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Conditions and Diseases
Europe
Black Death (Plagues)

How did the plague affect Europe?

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September 12, 2011 8:53PM

The plague began spreading in medieval Europe in the 1300s, killing up to 300 people each day. As the plague affected everyone, regardless of social class and rank, it affected the economy by bringing all social classes closer together and blurring the previously clear lines that had distinguished between the wealthy and the poor.

In regards to religion, it ate away at the church's sense of security, as no amount of prayer and church attendance relieved the suffering of the ill and the dying; it weakened the faith of many, as God did not seem to help the devout any more than the irreligious. There was a shortage of priests as well, which forced the church to allow laymen to listen to the confessions of the dying. The plague contributed greatly to religious reform in later years.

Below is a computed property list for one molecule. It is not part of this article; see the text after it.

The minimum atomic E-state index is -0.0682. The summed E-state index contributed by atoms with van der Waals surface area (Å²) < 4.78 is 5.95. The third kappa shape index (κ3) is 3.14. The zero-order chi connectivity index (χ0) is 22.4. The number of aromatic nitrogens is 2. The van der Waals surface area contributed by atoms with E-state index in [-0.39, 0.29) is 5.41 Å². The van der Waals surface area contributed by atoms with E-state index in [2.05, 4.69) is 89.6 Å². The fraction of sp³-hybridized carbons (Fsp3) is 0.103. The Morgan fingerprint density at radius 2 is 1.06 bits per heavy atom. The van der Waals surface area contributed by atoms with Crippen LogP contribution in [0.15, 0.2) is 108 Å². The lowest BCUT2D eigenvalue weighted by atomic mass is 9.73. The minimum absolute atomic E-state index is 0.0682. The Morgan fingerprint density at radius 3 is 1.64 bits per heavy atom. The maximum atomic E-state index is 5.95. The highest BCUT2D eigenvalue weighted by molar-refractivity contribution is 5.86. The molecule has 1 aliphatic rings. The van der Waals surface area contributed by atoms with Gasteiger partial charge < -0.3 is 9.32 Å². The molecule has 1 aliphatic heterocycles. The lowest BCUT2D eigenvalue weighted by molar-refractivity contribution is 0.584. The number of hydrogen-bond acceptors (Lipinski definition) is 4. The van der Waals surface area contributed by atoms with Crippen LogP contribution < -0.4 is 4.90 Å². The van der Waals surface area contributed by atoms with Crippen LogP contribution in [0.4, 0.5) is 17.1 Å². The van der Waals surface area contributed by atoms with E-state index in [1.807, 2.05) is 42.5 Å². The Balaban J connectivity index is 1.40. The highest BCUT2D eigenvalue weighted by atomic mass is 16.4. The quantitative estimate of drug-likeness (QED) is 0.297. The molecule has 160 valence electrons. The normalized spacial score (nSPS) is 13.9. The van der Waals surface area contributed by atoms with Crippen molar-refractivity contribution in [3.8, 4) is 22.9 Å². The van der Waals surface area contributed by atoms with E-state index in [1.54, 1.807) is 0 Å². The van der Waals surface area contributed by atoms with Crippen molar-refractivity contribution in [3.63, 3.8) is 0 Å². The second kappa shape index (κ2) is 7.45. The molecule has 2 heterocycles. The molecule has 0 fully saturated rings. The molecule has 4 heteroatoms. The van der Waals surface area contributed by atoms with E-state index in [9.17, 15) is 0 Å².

Prior to the plague, only knights and nobles were topics for the arts and such social classes were depicted wearing fine clothing and living luxuriously. Post-plague, art became morbid and paintings such as "The Three Skeletons" with rotting corpses were commonplace.

i studied this in class the bubonic plague also the "Black Death" has a major impact on Europe! everytime when they trade they bought infected fleas to Europe. fleas got in their crops and people who ate the crops were poisoned and died. even household died because eventually ones were infected. The fleas depended on the rat for transportation so it as easy to kill people because Europe was a large city. That's really the effect